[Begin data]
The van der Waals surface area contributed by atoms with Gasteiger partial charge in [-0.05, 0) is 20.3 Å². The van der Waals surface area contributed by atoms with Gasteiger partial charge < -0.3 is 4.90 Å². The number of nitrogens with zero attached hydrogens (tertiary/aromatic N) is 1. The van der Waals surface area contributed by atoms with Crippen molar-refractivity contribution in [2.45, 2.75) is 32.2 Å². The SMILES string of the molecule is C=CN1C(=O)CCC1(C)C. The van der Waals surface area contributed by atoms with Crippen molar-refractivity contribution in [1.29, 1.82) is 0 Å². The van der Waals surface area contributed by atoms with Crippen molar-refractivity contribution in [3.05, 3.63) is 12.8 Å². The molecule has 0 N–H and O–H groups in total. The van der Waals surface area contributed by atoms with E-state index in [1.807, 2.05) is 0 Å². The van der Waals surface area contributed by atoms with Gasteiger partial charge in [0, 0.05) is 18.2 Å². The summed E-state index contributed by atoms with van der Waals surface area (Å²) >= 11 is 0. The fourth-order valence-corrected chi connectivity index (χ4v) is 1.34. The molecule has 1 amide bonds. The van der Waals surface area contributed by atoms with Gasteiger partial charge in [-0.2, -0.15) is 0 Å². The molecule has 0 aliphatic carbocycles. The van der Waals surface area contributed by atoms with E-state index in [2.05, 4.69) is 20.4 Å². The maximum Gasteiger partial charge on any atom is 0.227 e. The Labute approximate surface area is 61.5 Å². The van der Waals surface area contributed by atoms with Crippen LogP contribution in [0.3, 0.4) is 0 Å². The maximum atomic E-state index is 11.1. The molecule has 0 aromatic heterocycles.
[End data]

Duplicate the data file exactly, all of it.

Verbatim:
The van der Waals surface area contributed by atoms with Gasteiger partial charge in [-0.05, 0) is 20.3 Å². The van der Waals surface area contributed by atoms with Gasteiger partial charge < -0.3 is 4.90 Å². The number of nitrogens with zero attached hydrogens (tertiary/aromatic N) is 1. The van der Waals surface area contributed by atoms with Crippen molar-refractivity contribution in [2.45, 2.75) is 32.2 Å². The SMILES string of the molecule is C=CN1C(=O)CCC1(C)C. The van der Waals surface area contributed by atoms with Crippen molar-refractivity contribution in [1.29, 1.82) is 0 Å². The van der Waals surface area contributed by atoms with Crippen molar-refractivity contribution in [3.05, 3.63) is 12.8 Å². The molecule has 0 N–H and O–H groups in total. The van der Waals surface area contributed by atoms with E-state index in [1.807, 2.05) is 0 Å². The van der Waals surface area contributed by atoms with Gasteiger partial charge in [0, 0.05) is 18.2 Å². The summed E-state index contributed by atoms with van der Waals surface area (Å²) >= 11 is 0. The fourth-order valence-corrected chi connectivity index (χ4v) is 1.34. The molecule has 1 amide bonds. The van der Waals surface area contributed by atoms with Gasteiger partial charge in [-0.2, -0.15) is 0 Å². The molecule has 0 aliphatic carbocycles. The van der Waals surface area contributed by atoms with E-state index in [2.05, 4.69) is 20.4 Å². The maximum Gasteiger partial charge on any atom is 0.227 e. The Labute approximate surface area is 61.5 Å². The van der Waals surface area contributed by atoms with Crippen LogP contribution in [0.3, 0.4) is 0 Å². The maximum atomic E-state index is 11.1. The molecule has 0 aromatic heterocycles.